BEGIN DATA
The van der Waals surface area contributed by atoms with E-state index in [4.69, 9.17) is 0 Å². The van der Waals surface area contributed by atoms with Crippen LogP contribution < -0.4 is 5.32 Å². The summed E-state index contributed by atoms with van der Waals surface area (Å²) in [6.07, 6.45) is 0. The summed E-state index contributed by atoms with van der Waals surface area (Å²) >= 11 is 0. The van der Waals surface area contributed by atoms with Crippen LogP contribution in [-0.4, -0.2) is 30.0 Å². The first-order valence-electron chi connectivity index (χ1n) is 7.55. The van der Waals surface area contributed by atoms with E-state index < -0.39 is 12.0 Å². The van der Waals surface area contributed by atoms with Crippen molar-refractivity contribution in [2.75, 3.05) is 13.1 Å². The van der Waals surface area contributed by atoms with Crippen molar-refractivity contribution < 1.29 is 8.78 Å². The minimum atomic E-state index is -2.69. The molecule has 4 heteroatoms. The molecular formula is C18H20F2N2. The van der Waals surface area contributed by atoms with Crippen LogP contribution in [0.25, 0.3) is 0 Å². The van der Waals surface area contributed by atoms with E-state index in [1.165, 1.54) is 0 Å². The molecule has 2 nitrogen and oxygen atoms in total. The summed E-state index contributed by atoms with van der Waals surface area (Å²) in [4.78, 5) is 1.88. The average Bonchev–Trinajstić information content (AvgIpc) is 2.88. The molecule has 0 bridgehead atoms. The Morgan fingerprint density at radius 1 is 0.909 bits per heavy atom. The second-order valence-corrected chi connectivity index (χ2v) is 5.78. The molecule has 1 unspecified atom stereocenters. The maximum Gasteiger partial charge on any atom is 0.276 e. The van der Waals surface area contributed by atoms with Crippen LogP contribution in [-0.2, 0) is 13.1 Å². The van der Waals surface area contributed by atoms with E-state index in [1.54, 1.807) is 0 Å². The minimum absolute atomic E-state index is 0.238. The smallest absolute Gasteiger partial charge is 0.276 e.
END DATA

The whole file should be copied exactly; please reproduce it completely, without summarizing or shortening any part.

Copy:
The van der Waals surface area contributed by atoms with E-state index in [4.69, 9.17) is 0 Å². The van der Waals surface area contributed by atoms with Crippen LogP contribution < -0.4 is 5.32 Å². The summed E-state index contributed by atoms with van der Waals surface area (Å²) in [6.07, 6.45) is 0. The summed E-state index contributed by atoms with van der Waals surface area (Å²) >= 11 is 0. The van der Waals surface area contributed by atoms with Crippen LogP contribution in [-0.4, -0.2) is 30.0 Å². The first-order valence-electron chi connectivity index (χ1n) is 7.55. The van der Waals surface area contributed by atoms with E-state index < -0.39 is 12.0 Å². The van der Waals surface area contributed by atoms with Crippen molar-refractivity contribution in [2.75, 3.05) is 13.1 Å². The van der Waals surface area contributed by atoms with Crippen molar-refractivity contribution < 1.29 is 8.78 Å². The minimum atomic E-state index is -2.69. The molecule has 4 heteroatoms. The molecular formula is C18H20F2N2. The van der Waals surface area contributed by atoms with Crippen LogP contribution in [0.25, 0.3) is 0 Å². The van der Waals surface area contributed by atoms with E-state index in [1.165, 1.54) is 0 Å². The molecule has 2 nitrogen and oxygen atoms in total. The summed E-state index contributed by atoms with van der Waals surface area (Å²) in [4.78, 5) is 1.88. The average Bonchev–Trinajstić information content (AvgIpc) is 2.88. The molecule has 0 bridgehead atoms. The Morgan fingerprint density at radius 1 is 0.909 bits per heavy atom. The second-order valence-corrected chi connectivity index (χ2v) is 5.78. The molecule has 1 unspecified atom stereocenters. The maximum Gasteiger partial charge on any atom is 0.276 e. The van der Waals surface area contributed by atoms with Crippen LogP contribution in [-0.2, 0) is 13.1 Å². The van der Waals surface area contributed by atoms with E-state index in [1.54, 1.807) is 0 Å². The minimum absolute atomic E-state index is 0.238. The smallest absolute Gasteiger partial charge is 0.276 e.